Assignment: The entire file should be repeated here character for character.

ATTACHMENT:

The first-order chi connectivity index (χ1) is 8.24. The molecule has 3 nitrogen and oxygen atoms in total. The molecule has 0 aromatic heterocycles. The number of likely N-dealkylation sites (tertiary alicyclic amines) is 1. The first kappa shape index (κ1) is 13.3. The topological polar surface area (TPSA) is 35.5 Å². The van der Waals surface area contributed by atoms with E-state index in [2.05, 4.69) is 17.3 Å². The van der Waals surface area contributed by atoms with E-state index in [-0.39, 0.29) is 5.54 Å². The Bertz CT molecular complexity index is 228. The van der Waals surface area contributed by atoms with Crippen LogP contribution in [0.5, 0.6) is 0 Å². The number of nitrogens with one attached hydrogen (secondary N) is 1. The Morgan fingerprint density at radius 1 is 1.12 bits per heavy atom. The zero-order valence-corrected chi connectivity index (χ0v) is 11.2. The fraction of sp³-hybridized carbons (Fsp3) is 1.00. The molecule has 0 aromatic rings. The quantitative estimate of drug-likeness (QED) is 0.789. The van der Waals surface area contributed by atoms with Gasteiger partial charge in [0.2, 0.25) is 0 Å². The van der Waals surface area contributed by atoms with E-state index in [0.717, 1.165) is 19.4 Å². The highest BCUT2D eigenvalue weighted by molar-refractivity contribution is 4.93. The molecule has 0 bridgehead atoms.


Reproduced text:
The first-order chi connectivity index (χ1) is 8.24. The molecule has 3 nitrogen and oxygen atoms in total. The molecule has 0 aromatic heterocycles. The number of likely N-dealkylation sites (tertiary alicyclic amines) is 1. The first kappa shape index (κ1) is 13.3. The topological polar surface area (TPSA) is 35.5 Å². The van der Waals surface area contributed by atoms with E-state index in [2.05, 4.69) is 17.3 Å². The van der Waals surface area contributed by atoms with E-state index in [-0.39, 0.29) is 5.54 Å². The Bertz CT molecular complexity index is 228. The van der Waals surface area contributed by atoms with Crippen LogP contribution in [0.5, 0.6) is 0 Å². The number of nitrogens with one attached hydrogen (secondary N) is 1. The Morgan fingerprint density at radius 1 is 1.12 bits per heavy atom. The zero-order valence-corrected chi connectivity index (χ0v) is 11.2. The fraction of sp³-hybridized carbons (Fsp3) is 1.00. The molecule has 0 aromatic rings. The quantitative estimate of drug-likeness (QED) is 0.789. The van der Waals surface area contributed by atoms with Gasteiger partial charge in [0.2, 0.25) is 0 Å². The van der Waals surface area contributed by atoms with E-state index in [0.717, 1.165) is 19.4 Å². The highest BCUT2D eigenvalue weighted by molar-refractivity contribution is 4.93. The molecule has 0 bridgehead atoms.